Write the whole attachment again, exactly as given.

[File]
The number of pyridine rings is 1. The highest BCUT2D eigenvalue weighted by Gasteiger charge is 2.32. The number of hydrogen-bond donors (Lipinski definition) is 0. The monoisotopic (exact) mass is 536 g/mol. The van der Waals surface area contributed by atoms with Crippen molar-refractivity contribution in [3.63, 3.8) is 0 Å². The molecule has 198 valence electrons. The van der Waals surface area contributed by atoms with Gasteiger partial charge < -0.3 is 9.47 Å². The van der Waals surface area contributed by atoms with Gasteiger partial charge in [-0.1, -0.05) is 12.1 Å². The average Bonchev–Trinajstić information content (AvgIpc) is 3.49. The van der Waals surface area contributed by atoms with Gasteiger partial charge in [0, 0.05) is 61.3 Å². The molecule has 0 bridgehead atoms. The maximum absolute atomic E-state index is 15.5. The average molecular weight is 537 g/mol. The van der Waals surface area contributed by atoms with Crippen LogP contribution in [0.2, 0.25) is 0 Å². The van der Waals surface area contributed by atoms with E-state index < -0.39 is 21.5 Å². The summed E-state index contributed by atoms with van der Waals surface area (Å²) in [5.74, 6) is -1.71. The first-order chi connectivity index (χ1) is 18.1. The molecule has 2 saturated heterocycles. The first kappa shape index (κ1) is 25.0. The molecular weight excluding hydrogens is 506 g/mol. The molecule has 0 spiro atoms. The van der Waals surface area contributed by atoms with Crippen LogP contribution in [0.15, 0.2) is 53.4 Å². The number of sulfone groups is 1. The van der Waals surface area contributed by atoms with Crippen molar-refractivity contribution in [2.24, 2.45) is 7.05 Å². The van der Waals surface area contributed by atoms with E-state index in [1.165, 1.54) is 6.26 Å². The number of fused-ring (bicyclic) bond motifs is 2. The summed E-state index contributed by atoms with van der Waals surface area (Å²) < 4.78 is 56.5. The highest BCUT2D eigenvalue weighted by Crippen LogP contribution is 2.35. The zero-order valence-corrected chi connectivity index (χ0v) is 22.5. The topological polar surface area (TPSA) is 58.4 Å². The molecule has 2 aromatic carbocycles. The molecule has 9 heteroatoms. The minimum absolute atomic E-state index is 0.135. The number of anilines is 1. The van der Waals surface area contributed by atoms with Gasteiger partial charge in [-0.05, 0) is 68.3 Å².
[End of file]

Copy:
The number of pyridine rings is 1. The highest BCUT2D eigenvalue weighted by Gasteiger charge is 2.32. The number of hydrogen-bond donors (Lipinski definition) is 0. The monoisotopic (exact) mass is 536 g/mol. The van der Waals surface area contributed by atoms with Crippen molar-refractivity contribution in [3.63, 3.8) is 0 Å². The molecule has 198 valence electrons. The van der Waals surface area contributed by atoms with Gasteiger partial charge < -0.3 is 9.47 Å². The van der Waals surface area contributed by atoms with Gasteiger partial charge in [-0.1, -0.05) is 12.1 Å². The average Bonchev–Trinajstić information content (AvgIpc) is 3.49. The van der Waals surface area contributed by atoms with Gasteiger partial charge in [0, 0.05) is 61.3 Å². The molecule has 0 bridgehead atoms. The maximum absolute atomic E-state index is 15.5. The average molecular weight is 537 g/mol. The van der Waals surface area contributed by atoms with Crippen LogP contribution in [0.2, 0.25) is 0 Å². The van der Waals surface area contributed by atoms with E-state index < -0.39 is 21.5 Å². The summed E-state index contributed by atoms with van der Waals surface area (Å²) in [5.74, 6) is -1.71. The first-order chi connectivity index (χ1) is 18.1. The molecule has 2 saturated heterocycles. The first kappa shape index (κ1) is 25.0. The molecular weight excluding hydrogens is 506 g/mol. The molecule has 0 spiro atoms. The van der Waals surface area contributed by atoms with Crippen LogP contribution in [0.15, 0.2) is 53.4 Å². The number of sulfone groups is 1. The van der Waals surface area contributed by atoms with Crippen molar-refractivity contribution in [2.24, 2.45) is 7.05 Å². The van der Waals surface area contributed by atoms with E-state index in [1.165, 1.54) is 6.26 Å². The number of fused-ring (bicyclic) bond motifs is 2. The summed E-state index contributed by atoms with van der Waals surface area (Å²) < 4.78 is 56.5. The highest BCUT2D eigenvalue weighted by Crippen LogP contribution is 2.35. The zero-order valence-corrected chi connectivity index (χ0v) is 22.5. The topological polar surface area (TPSA) is 58.4 Å². The molecule has 2 aromatic carbocycles. The molecule has 9 heteroatoms. The minimum absolute atomic E-state index is 0.135. The number of anilines is 1. The van der Waals surface area contributed by atoms with Gasteiger partial charge in [-0.05, 0) is 68.3 Å².